February, 2015 all five of the US’ major cell carriers new device unlocking policies will, hopefully, make it easier for customers to free their phones and tablets from being chained to one network.
Android Central reports that the new unlocking standards began on February 11, 2015 and follow guidelines set by the wireless industry association CTIA. Customers will still have to pay off their devices in order to get an unlock, but overall the new procedures are an improvement on the heavy restrictions previously enforced by carriers.
New Rules for Carriers
The article states that the new policy will apply to Verizon Wireless, AT&T, Sprint, T-Mobile and U.S. Cellular. For postpaid devices, you’ll need to have paid off your tablet or phone completely to qualify for an unlocking; or, if your device is on a subsidized plan, you’ll need to have fulfilled your service contract.
If you have a prepaid device, you can receive an unlock a year after activation, provided you’ve fully paid for your phone or tablet. Both postpaid and prepaid customers must also have an account in good standing (so no overdue bills), and devices can’t be reported as lost or stolen. As well as denying unlock requests for phones flagged as missing, carriers can also refuse to unlock devices connected to fraudulent activity.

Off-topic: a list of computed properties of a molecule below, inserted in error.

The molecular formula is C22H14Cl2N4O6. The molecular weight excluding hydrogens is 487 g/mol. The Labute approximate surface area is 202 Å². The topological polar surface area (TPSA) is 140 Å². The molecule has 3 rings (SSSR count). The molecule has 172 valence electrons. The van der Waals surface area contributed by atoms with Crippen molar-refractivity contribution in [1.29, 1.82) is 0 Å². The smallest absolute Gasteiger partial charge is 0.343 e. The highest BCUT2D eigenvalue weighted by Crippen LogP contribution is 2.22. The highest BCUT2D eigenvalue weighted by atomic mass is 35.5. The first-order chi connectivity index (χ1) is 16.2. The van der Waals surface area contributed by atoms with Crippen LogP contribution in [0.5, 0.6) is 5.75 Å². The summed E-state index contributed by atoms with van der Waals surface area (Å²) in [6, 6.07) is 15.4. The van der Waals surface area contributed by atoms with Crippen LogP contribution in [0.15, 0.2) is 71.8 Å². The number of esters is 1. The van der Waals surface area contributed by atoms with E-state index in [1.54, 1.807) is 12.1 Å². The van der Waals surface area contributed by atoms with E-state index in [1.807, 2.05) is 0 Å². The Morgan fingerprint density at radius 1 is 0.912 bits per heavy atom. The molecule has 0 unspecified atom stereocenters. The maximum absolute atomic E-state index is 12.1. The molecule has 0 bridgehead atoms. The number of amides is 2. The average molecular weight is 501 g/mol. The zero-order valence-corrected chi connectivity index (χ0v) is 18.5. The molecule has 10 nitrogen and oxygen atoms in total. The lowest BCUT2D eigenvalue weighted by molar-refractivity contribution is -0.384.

If you’re in the military and headed overseas, you can have your device unlocked without needing to pay it off in full, provided you can present your carrier with your deployment orders. For all customers, your current carrier must unlock your device free of charge if all these conditions are met, although non-customers may be asked to pay a ‘reasonable’ fee.
MSL vs. DSU: two ways to unlock
The next change is that there will be two separate unlocking procedures, depending on when you purchase your device. All devices launched or made prior to February this year are considered a Master Subsidy Lock (MSU) device and can be unlocked with a code provided by your cell carrier.
Domestic SIM Unlock-capable (DSU) devices will be available from February onward and can be network unlocked via an over-the-air command. At this point, it’s likely that devices in this category will unlock automatically when they become eligible – Sprint has confirmed that this will be its future policy for all DSU gadgets.
Free at last – kind of
What this means for customers is that as soon as your tablet or smartphone is unlocked, you’re free to take it to any carrier, domestic or international, provided your device is compatible with that provider’s network frequencies. Most LTE devices in the US can switch between carriers easily, with the exception of handsets going to, or from, Sprint.
The policy changes mean Americans will finally have the same access to unlocking that tech users in other countries have enjoyed for years, without the carrier run-around.
While it’s not perfect, and differences in carrier technologies mean not every device can be used on every network, it’s a definite improvement over the old system, which made customers jump through hoops in order to switch their cell service without switching devices.